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  Alfredo Pallone (PPE), in writing. (IT) The new Eurovignette Directive, which is intended to encourage the implementation of harmonised charging systems in the Member States in order to improve the efficiency and environmental performance of heavy goods vehicles, will end up penalising certain peripheral Member States, such as Italy, which are countries of departure or destination of goods. This is why I voted against the report, which amends the 1999 directive. Instead of increasing competition and laying down common rules for the Internal Market, the new directive distorts competition for the benefit of a few Member States located at the heart of freight traffic in Europe. Under the pretext of reducing CO2 emissions, a tax is being introduced with the aim of discouraging road transport in favour of rail and intermodal transport. The directive, as it is conceived, is very harmful to the entire haulage system, at a time of economic stagnation when we need to implement measures to revive the sector.

 
  
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  Maria do Céu Patrão Neves (PPE), in writing. (PT) This report presents a pragmatic approach to not wasting any more time on the adoption of the so-called Eurovignette III Directive on the levying of charges on heavy goods vehicles for the use of certain infrastructures. It is intended to achieve the best possible compromise between Parliament and the Council. The proposed amendments are the result of consultations with the political groups. In view of this, I voted in favour of this report, as it will allow the Member States, if they so wish, to also charge road users for some limited external costs, with the aim of introducing the ‘polluter pays’ principle to road transport. It will also give Member States more opportunities to make their respective national road pricing systems more efficient, which means a better instrument for transport demand management. These objectives were confirmed by the Council’s position. It is worth highlighting the proposal to earmark the revenue from charges on external cost and infrastructure to be used for sustainable transport and trans-European networks, in particular. Effective earmarking of this revenue, which increases accountability and transparency, will not only increase public acceptance but will also ensure the reduction of external costs on road transport.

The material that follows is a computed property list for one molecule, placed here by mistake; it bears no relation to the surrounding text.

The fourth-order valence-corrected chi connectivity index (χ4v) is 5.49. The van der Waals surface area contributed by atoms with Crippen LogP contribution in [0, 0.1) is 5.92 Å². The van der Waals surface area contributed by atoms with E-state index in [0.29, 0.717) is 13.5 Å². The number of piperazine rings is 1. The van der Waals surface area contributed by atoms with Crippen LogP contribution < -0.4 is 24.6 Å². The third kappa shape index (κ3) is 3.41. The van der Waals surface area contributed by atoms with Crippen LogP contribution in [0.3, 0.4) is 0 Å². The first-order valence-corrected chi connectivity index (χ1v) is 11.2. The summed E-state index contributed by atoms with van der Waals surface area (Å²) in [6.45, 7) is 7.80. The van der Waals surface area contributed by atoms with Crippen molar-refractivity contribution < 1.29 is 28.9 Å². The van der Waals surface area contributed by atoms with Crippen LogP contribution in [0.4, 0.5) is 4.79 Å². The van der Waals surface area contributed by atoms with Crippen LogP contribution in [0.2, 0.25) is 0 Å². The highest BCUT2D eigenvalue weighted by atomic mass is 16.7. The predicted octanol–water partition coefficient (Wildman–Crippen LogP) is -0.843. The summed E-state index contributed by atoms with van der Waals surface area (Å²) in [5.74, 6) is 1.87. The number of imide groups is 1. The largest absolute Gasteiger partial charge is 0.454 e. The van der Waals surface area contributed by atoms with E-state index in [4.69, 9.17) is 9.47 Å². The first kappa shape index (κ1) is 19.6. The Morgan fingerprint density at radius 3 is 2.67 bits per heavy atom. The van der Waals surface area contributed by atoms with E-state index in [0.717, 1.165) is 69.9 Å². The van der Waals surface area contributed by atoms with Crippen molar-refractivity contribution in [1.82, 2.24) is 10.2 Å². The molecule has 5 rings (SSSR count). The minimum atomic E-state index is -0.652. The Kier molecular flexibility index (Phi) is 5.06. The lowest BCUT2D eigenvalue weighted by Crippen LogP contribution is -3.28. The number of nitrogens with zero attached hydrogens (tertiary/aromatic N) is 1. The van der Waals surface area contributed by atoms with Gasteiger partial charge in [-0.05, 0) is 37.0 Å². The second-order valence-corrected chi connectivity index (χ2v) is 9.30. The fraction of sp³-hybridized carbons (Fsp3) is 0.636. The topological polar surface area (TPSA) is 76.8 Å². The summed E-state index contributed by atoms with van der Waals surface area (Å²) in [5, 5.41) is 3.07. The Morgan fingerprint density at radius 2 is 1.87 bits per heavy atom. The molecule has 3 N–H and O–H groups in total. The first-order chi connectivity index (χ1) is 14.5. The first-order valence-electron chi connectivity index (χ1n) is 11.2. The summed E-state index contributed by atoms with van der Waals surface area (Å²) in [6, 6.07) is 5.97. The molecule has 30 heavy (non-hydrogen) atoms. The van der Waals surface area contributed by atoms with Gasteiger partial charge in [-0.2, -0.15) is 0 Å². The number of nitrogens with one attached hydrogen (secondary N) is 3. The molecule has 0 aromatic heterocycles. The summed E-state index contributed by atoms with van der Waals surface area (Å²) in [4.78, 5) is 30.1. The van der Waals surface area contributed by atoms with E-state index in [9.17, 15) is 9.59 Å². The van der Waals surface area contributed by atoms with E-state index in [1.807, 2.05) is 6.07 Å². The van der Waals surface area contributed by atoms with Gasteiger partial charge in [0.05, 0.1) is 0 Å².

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  Aldo Patriciello (PPE), in writing. (IT) Under the amended Directive 1999/62/EC, Member States will also be able to charge road users for some (limited) external costs, so that finally, the ‘polluter pays’ principle is introduced in road transport. This offers Member States additional opportunities to make their national road charging systems more efficient, which means a better transport-demand-management instrument. Road toll charges for the transport sector will therefore reflect the cost of noise and air pollution, as well as infrastructure costs.